Why Is My Bread Yeasty?


A lot of things can go wrong when you make bread at home, and if you’ve got a loaf that tastes of yeast, you’re probably wondering what in the world happened.

A couple of different things can cause your bread to develop a yeasty flavor. One is making the dough rise too quickly, and the other is adding too much yeast to it. You can get rid of this sort of flavor by slowing down your proving process, and using less yeast overall.

Let’s find out more about how to bake a loaf of bread that doesn’t taste of yeast!

bread on plate

Why Does My Bread Taste Yeasty?

Excessive yeasty flavoring in bread is usually a result of either putting too much yeast in the dough, or proving it too quickly. Your dough needs time to develop its flavors, so if you rush the proving process, you’ll end up with a loaf that tastes unpleasant.

This is why most bakers do a long first proof. This gives the dough time to start developing its flavor, and break down the yeast so that its taste becomes less noticeable. The longer the first proof is, the less the dough will taste of yeast. It will also give the bread a better texture.

If you keep getting yeasty bread, the two things you need to check are:

  • How much yeast are you adding to the dough?
  • How long are you letting the dough prove for?

Correcting either or both of these should resolve the problem.

See Also: How To Keep Bread From Molding

How Can You Prevent Yeasty Flavoring?

There’s not much you can do to save your current loaf, because it has already been baked and its flavors are set. However, you can learn for next time. First, review your recipe and approach. If you know you gave the dough plenty of time to prove, you should be questioning whether you added too much yeast to it.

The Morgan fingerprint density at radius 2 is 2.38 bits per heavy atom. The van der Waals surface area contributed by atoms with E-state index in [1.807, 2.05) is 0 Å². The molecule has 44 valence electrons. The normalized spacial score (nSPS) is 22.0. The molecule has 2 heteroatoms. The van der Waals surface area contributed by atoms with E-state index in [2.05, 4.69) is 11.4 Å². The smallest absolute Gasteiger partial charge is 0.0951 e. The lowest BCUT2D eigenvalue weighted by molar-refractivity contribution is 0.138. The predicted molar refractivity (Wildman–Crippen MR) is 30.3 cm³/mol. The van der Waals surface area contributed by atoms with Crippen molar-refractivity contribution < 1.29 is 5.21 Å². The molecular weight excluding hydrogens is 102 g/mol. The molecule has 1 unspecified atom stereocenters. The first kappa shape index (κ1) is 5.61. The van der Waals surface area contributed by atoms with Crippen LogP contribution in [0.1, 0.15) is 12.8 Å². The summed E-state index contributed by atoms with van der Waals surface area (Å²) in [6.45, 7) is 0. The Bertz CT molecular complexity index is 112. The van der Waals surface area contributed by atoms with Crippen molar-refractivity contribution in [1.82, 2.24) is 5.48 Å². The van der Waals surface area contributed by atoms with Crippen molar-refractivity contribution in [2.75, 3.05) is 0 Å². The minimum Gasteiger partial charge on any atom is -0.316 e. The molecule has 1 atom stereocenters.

It’s worth checking this first, since it comes before the proving process. Consider reducing the yeast by ¼ or ½ a teaspoon next time, and see if this helps. You will probably have to leave the dough to rise for longer as a result, but as this can also help with flavor issues, it’s a good idea anyway.

Next, think about where you are putting your dough to rise. Many sites recommend placing it in a warm oven so that it can rise quickly and you can bake it sooner – but this can cause problems. It increases the speed with which the yeast activates and makes the dough puff up sooner, but the proving process isn’t just about volume.

The proving process is necessary for the flavors in your bread dough to develop. If you rush the process, you may still get a good texture, but the taste will be noticeably worse. There’s a lot of activity and change in the dough when it’s fermenting, and if you rush this, your bread simply won’t taste nice.

Some bakers therefore prefer to place their dough somewhere cool to increase the proving time. Allowing it more than the standard 60 minutes will allow more time for good flavors to develop, and will make your bread taste much better.

How Can You Slow Down The Fermentation Process?

Two things will make your bread prove more slowly: less yeast and colder temperatures. Most commercial recipes for bread call for a packet of dried yeast (around 7 grams), but surprisingly, the bread rarely needs this much.

The reason they call for such large amounts is that it makes the proving process faster. The recipe becomes more attractive because it’s relatively quick and easy. Some people even add more yeast in an attempt to make the bread prove even faster.

On the whole, less yeast is better (up to a point). Beginner bakers often steer away from recipes that call for more than 3 hours of proving time, not realizing that this will often provide bread with a significantly better flavor.

Amazingly, you can often reduce the amount of yeast a recipe calls for by as much as three quarters. Sometimes, you will need half in order to get light bread. Significantly cutting down the yeast massively reduces the risk of it having an unpleasant flavor.